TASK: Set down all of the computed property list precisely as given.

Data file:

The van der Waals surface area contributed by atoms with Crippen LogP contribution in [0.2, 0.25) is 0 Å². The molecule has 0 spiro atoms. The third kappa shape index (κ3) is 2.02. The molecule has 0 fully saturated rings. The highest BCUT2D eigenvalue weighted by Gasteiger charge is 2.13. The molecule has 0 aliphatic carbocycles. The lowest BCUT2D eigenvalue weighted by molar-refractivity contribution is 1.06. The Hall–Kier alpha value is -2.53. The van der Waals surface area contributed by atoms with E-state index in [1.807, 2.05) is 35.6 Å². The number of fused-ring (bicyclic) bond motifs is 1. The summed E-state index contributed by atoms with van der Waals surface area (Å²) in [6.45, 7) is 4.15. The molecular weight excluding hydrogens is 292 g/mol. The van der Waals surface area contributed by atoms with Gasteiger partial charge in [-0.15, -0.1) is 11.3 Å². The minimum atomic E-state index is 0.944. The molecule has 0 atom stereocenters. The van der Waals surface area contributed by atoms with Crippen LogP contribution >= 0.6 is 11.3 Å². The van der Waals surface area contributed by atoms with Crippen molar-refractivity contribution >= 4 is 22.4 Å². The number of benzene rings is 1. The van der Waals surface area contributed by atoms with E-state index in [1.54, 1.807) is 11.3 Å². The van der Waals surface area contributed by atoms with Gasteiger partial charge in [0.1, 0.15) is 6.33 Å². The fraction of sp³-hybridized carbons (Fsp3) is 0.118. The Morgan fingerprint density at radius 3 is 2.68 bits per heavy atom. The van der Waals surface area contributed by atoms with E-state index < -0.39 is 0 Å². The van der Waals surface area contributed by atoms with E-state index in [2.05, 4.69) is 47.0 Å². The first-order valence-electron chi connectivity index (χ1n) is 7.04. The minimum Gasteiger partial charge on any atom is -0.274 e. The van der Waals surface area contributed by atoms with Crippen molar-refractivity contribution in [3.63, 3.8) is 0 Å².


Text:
The van der Waals surface area contributed by atoms with Crippen LogP contribution in [0.2, 0.25) is 0 Å². The molecule has 0 spiro atoms. The third kappa shape index (κ3) is 2.02. The molecule has 0 fully saturated rings. The highest BCUT2D eigenvalue weighted by Gasteiger charge is 2.13. The molecule has 0 aliphatic carbocycles. The lowest BCUT2D eigenvalue weighted by molar-refractivity contribution is 1.06. The Hall–Kier alpha value is -2.53. The van der Waals surface area contributed by atoms with E-state index in [1.807, 2.05) is 35.6 Å². The number of fused-ring (bicyclic) bond motifs is 1. The summed E-state index contributed by atoms with van der Waals surface area (Å²) in [6.45, 7) is 4.15. The molecular weight excluding hydrogens is 292 g/mol. The van der Waals surface area contributed by atoms with Gasteiger partial charge in [-0.15, -0.1) is 11.3 Å². The minimum atomic E-state index is 0.944. The molecule has 0 atom stereocenters. The van der Waals surface area contributed by atoms with Crippen LogP contribution >= 0.6 is 11.3 Å². The van der Waals surface area contributed by atoms with Crippen molar-refractivity contribution >= 4 is 22.4 Å². The number of benzene rings is 1. The van der Waals surface area contributed by atoms with E-state index in [1.54, 1.807) is 11.3 Å². The van der Waals surface area contributed by atoms with Gasteiger partial charge in [0.1, 0.15) is 6.33 Å². The fraction of sp³-hybridized carbons (Fsp3) is 0.118. The Morgan fingerprint density at radius 3 is 2.68 bits per heavy atom. The van der Waals surface area contributed by atoms with E-state index < -0.39 is 0 Å². The van der Waals surface area contributed by atoms with E-state index in [2.05, 4.69) is 47.0 Å². The first-order valence-electron chi connectivity index (χ1n) is 7.04. The minimum Gasteiger partial charge on any atom is -0.274 e. The van der Waals surface area contributed by atoms with Crippen molar-refractivity contribution in [3.63, 3.8) is 0 Å².